Edinburgh International Book Festival: Margaret Atwood - The Blind Assassin
Margaret Atwood’s novels have provided some of the most harrowing depictions of our apparently imminent descent into dystopia as well as offering tales that shed an equally cynical light upon our past. The sombre, often quite brutal tone of her work couldn’t be more at odds with the woman herself, bantering easily with interviewer and audience, offering fascinating insights into her inspirations, writing process and reading habits. She also reminisces playfully about some of the odder questions posed to her at similar events down the years by readers adamant that bathtubs, eggs and the colour mauve held the key to deciphering the mysteries of her prose.
Her Booker Prize winner The Blind Assassin does require some deciphering, with a plot spanning the best part of a century, told through a mixture of named and unnamed narrators, interspersed with newspaper reports and containing a Chinese box of stories within stories. Even the title is somewhat enigmatic, spawning various theories as to who exactly the Blind Assassin really is and, while Atwood is quick to emphasise the undesirability of establishing a single ‘correct’ answer, she does suggest the interesting culprit of time itself: an answer made all the more interesting by her admission that it was inspired by the famous ‘Riddles in the Dark’ scene from Tolkien’s The Hobbit in which it is described as “This thing all things devours”.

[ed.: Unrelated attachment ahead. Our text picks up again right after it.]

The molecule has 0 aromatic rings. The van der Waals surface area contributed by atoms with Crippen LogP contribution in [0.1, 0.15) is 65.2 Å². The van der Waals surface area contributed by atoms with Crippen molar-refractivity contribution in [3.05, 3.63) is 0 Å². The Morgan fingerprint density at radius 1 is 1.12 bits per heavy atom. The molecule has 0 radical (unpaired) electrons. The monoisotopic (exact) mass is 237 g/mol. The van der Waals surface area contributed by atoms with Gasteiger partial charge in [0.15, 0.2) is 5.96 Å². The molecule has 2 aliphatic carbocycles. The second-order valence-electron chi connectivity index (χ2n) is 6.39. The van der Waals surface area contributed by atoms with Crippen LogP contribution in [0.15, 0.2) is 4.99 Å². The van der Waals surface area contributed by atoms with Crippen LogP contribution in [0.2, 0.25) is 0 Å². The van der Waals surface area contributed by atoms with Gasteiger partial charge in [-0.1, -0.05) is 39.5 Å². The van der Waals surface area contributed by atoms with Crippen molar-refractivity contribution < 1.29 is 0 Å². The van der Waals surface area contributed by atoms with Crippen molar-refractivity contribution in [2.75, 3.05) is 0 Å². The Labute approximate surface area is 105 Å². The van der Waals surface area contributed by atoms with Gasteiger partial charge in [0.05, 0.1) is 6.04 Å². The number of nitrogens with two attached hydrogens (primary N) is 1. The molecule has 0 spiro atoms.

It would come as no surprise to anyone familiar with her work to hear Atwood pluck inspiration from such a random source: she describes herself as an “omnivorous reader” and her willingness to delve into every corner of the literary world shows clearly in works like The Blind Assassin, a novel whose inspirations range from Jane Austen to the pulp science fiction magazines of the nineteen-thirties. Though her own sci-fi always retains a basis in actual science, creating Orwellian-style dystopias that are all the more unsettling for their plausibility, she confesses a preference for more fantastical fiction, “those stories which are more like fables” which aim more to enflame the imagination with outlandish visions of our future rather than satirise the present.
On the subject of writing itself, her advice is simple: “anyone who can put down words on paper is a writer." She advises anyone with stories to tell just to get them down in ink and worry about the wording later, comparing the process to playing the piano: you have the keys in front of you, just keep practising and you’ll work out how to get the order right. Between her status as one of the most acclaimed female authors of her time and the prevalence of gender as a theme within her work, she is in a better position than almost anyone else on the planet to offer advice to aspiring female writers, using her final comments to pass on a simple suggestion for when dealing with publishers: “If there are no flowers in the story, don’t let them put flowers on the cover.”